And two days later I get stung by a critter I firmly believed didn’t have a stinger.

Yeah, that’s how it happened. Isn’t that the way of the Divines?  We speak our fates into being sometimes and They laugh at our surprise.


10 thoughts on “The Magic of Bumbles

  1. Neat. I always thought they could sting, but don’t, because they can only sting once and then they die. So, figuring they don’t have a death wish, they don’t sting unless they have to. Interesting, though. Now I’ll have to go look up the sting habits of bumblebees. AND I want to pet one!

  2. I have to say that all bees will sting when they perceive a threat. You may not be threatening them but it is their perception that matters. The most important thing is to remain calm no matter what. Once stung insure the stinger has not been left behind by taking a stiff card and sliding it across the skin beginning a short distance away from the sting site and moving it across the site to insure all of the stinger is removed from the inside out. Take some tobacco and make a paste by adding water to it and apply to the area stung to help remove any poison from the stinger. If there is swelling, keep the area raised above your heart as much as possible. If you feel any swelling in your throat proceed to the hospital.

    I learned all of this at an early age because I am allergic to bee stings but that doesn’t stop me from appreciating them and the honey, one kind makes. I have had them walk on me while the people around me were panicking. By not making any sudden moves I was able to keep from being stung and having to make a trip to the hospital. This is why I said remaining calm is the most important thing.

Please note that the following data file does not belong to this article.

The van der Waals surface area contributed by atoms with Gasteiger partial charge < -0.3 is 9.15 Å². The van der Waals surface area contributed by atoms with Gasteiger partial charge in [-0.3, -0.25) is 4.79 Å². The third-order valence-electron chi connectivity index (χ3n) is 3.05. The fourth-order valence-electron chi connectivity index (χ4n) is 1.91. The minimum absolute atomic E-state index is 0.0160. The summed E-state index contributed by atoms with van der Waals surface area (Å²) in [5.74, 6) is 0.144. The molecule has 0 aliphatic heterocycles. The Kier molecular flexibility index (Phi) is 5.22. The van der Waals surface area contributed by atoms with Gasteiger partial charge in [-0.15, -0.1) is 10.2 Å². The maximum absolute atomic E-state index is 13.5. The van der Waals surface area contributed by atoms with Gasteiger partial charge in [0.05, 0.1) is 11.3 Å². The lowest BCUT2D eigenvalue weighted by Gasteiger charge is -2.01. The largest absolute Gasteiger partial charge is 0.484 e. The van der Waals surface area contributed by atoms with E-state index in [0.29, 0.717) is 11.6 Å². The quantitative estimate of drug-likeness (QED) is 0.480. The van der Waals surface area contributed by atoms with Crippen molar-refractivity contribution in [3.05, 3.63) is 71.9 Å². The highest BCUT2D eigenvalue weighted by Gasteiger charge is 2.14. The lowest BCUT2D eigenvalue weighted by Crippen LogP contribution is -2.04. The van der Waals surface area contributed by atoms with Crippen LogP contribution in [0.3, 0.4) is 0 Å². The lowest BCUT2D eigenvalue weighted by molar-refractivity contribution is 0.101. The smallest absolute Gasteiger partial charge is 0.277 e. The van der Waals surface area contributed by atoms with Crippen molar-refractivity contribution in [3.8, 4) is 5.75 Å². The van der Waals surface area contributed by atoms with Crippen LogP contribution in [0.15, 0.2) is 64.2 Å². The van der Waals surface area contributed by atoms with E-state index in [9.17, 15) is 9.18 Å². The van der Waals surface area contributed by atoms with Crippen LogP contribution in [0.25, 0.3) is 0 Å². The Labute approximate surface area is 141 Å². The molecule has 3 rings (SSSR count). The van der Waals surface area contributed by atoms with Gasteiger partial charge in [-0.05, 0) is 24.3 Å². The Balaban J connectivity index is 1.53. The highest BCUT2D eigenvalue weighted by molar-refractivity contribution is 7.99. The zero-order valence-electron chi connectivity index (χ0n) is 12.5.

• Thanks for this! I was a honeybeekeeper for a few years and have great respect for these little animals. I usually use chewed up plantain on stings because I have that around. Have you ever tried it?

      • No I haven’t. My father chews tobacco and so we always had it around when I was young. I keep a small bottle of cigarette tobacco around the house and one in our emergency kit in the car. I have not heard of plantain but I will be looking it up now.

  3. Let me take back that I have not heard of plantain because I have. I normally don’t eat them and I rarely eat regular bananas.

    • Ah, different kind of plantain. This is a wild weed that grows everywhere. It is low to the ground and has both a broad and a narrow-leaf variety. There’s a picture on this page–

      • Ahh I was wondering how the banana variety would help. The picture on the page you posted is a plant I remember seeing when I lived in Asheville, NC but since moving to South Texas I haven’t seen them.

  4. my mom always kept a pouch of pipe tobacco in a drawer in the kitchen for stings. She added vinegar to a pinch of it to make a paste. Wonder if modern tobacco would work since it now has so many chemicals in it?